Google (sort of) redirects Duck.com to DuckDuckGo after complaints of anti-competitive behavior from its search rival
Google may have been slammed by Europe for using Android to dominate with its search engine, but this is not the only complaint that has been leveled at the company. Privacy-focused search rival DuckDuckGo has criticized Google for sending visitors to Duck.com to the Google search page.
Google owns Duck.com, but DuckDuckGo believes the company has been confusing users with the redirect. Now, following publicity of the issue, Google has relented and says it is introducing a new landing page that will give visitors to Duck.com the opportunity to jump to the DuckDuckGo search engine as well as other pages.
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Google pushing Duck.com visitors to Google.com has been a thorn in the side of DuckDuckGo for a number of years, but the privacy-focused search engine used the giant's recent battle with -- and subsequent fine from -- the European Union to bring it to public attention. In a series of tweets following the European ruling against Google, DuckDuckGo welcomed the fine and went on to complain about other practices from the company it was not happy about.
One complaint said: "Up until just last year, it was impossible to add DuckDuckGo to Chrome on Android, and it is still impossible on Chrome on iOS. We are also not included in the default list of search options like we are in Safari, even though we are among the top search engines in many countries."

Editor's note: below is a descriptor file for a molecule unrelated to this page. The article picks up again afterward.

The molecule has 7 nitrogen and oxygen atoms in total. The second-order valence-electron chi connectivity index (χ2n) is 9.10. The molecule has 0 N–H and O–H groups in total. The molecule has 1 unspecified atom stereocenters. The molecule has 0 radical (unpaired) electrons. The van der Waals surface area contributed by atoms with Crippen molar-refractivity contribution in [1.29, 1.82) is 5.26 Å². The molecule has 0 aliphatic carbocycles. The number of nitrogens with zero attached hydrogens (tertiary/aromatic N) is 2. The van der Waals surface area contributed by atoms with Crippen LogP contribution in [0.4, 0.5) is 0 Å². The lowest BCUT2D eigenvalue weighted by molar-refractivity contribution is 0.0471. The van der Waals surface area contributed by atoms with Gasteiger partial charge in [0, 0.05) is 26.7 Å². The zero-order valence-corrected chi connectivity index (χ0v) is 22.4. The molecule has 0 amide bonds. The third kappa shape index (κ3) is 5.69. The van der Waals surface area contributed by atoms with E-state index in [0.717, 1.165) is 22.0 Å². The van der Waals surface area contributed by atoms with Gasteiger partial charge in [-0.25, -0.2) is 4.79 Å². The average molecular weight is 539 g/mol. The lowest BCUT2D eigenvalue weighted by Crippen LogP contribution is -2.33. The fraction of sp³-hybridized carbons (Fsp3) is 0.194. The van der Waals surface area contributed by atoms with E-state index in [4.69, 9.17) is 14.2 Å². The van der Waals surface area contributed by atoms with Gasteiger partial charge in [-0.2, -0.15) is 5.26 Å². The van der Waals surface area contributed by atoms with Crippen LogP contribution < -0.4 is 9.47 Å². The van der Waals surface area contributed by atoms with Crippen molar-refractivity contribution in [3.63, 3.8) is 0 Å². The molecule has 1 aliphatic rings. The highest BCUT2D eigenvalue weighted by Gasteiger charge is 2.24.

But it was talk about the Duck.com redirection that really grabbed people's attention:
Google also owns https://t.co/ud1YyoqbZ5 and points it directly at Google search, which consistently confuses DuckDuckGo users.
— DuckDuckGo (@DuckDuckGo) July 18, 2018
Twitter users were quick to join DuckDuckGo in criticizing Google, with technology writer Shira Ovide saying: "So, what's the explanation for Google owning Duck.com, other than to punch a much smaller web search engine?".
It wasn't long before the noise that sprang up around the issue forced Google to react, and the solution offered was a landing page for Duck.com visitors, giving a choice of destination sites.
Announcing the decision to offer a landing page -- presumably rather than entering into a very public and very biter debate -- Google's Rob Shilkin tweeted:
i looked into this. we acquired https://t.co/tNEmrTMysy as part of On2 (ex Duck Corporation) in 2010, hence redirected. to help any lost anatine navigators, we've now changed the redirect and added links. tks for the flags. Quack on.🦆 pic.twitter.com/JPkRazlthq
— Rob Shilkin (@robshilkin) July 20, 2018
DuckDuckGo is happy with the outcome, and the company's CEO and founder Gabriel Weinberg tweeted to say as much:
Thank you! That will clear up the consumer confusion.
Would you please consider selling the domain to us?
— Gabriel Weinberg (@yegg) July 21, 2018
It seems that not everyone is seeing the new landing page at the moment, but it should only be a matter of time before it rolls out completely.